Football fans brace for the biggest Indian Super League season yet
The Indian Super League (ISL) is set to grip football fans this month with the country’s premier footballing competition kicking off on the 19 November and running through to its culmination in March.
Experts are predicting it to be the biggest season in the domestic league’s short eight year history. The Broadcast Audience Research Council (BARC) which compiles statistics and data relating to the television industry was already reporting increases of up to 16% in viewership by the opening month of last season.
Despite widespread interruptions due to the covid-19 pandemic the ISL began to show its strength in depth, gripping more fans than ever before during the last campaign. That trend is set to continue into the new 2021-2022 season and here’s why.
ISL at its most competitive
Last season’s ISL went down to the wire with Mumbai City and Kolkata’s ATK Mohun Bagan slogging it out in the ISL Final back in March. Locked on points at the top of the league by the final round of fixtures, the two sides went into the final with little separating them.
Despite the sides being all square for much of the match it took a last minute goal from Mumbai City winger Bipin Singh to see off the Kolkata side. It paved the way for Mumbai to claim their first championship in their history with many experts backing them for a successful defence.
In fact the Super League remains gripping to many Indian football fans not just because of its domestic setting but because of the uncertain and enduring competition throughout the football tier. Since its inception a little over eight years ago the league has crowned a total of four different champions.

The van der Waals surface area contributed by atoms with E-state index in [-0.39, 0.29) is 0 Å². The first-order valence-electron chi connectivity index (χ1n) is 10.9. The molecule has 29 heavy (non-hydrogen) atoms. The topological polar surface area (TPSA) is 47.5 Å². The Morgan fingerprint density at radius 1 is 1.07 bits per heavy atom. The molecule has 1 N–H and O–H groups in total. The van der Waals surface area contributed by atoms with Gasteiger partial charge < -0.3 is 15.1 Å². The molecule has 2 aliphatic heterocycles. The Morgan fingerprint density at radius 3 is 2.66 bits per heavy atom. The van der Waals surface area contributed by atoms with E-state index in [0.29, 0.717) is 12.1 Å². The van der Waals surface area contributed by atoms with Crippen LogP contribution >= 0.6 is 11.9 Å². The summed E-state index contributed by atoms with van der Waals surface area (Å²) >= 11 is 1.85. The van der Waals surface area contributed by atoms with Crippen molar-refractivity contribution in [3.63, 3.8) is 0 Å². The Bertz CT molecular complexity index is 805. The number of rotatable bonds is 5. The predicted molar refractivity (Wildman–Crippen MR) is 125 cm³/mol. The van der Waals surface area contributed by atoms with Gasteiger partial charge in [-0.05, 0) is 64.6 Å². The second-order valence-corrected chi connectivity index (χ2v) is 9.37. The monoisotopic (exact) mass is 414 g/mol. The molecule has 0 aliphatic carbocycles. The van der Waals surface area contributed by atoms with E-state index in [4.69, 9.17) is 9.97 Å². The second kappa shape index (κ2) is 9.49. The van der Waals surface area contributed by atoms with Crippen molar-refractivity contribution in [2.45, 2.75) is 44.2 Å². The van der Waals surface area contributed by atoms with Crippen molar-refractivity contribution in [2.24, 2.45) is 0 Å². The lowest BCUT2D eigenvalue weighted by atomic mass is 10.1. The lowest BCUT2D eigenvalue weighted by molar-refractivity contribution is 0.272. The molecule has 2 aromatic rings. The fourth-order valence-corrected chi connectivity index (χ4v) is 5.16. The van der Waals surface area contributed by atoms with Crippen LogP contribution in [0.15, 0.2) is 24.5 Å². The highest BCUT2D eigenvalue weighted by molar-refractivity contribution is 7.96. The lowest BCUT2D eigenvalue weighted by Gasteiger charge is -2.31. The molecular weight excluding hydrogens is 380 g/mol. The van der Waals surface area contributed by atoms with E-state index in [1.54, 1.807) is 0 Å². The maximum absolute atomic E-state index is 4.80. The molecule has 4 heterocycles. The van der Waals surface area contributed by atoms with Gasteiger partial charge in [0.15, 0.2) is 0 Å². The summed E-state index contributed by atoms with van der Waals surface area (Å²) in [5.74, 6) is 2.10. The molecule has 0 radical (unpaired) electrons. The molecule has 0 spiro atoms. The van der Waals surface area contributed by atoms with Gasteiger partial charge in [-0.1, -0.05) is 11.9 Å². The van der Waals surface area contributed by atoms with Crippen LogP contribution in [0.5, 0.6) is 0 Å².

Intercity rivalry and all-India inclusion
It is not just competition that the ISL has been fostering but the growing inclusion of many of the country’s urban centres. Thus wider representation of a number of states through ISL teams has increased substantially.
The ISL will look to its famed cricket equivalent the IPL which operates a successful franchise system with sides based in many of the country’s largest urban centres seeking to tap into passionate and extant regional rivalries.
The introduction of Kolkata based ATK Mohun Bagan last season saw its culmination in the final round and the ISL organisers would do well to incorporate other urban centres on similar lines.
High profile TV deals
Last season’s edition of the ISL saw a covid-19 induced near-derailment that impacted the entire Indian sporting calendar. It led to the league being played behind closed doors across three Goa based venues.
Broadcast in its entirety on Star Sports, the temporary postponement of the IPL and its ready availability on television helped propel viewer interest and figures to a new base of Indian football fans.
Sony’s latest deal with UEFA to carry the European Champions League is representative of the country’s growing interest in football. Sports bookmakers are now offering odds on the ISL with a number of online betting sites in Indian rupees seeking to cater to Indian fans.
Catering to fans’ needs is indicative of a growing demand for football in India, particularly in regard to providing a full and varied package that includes television broadcaster, live events, sports journalism and online betting.
The growing competitiveness of the ISL should seek to propel this season even higher in the minds of Indian sports fans with growing competition throughout the league itself.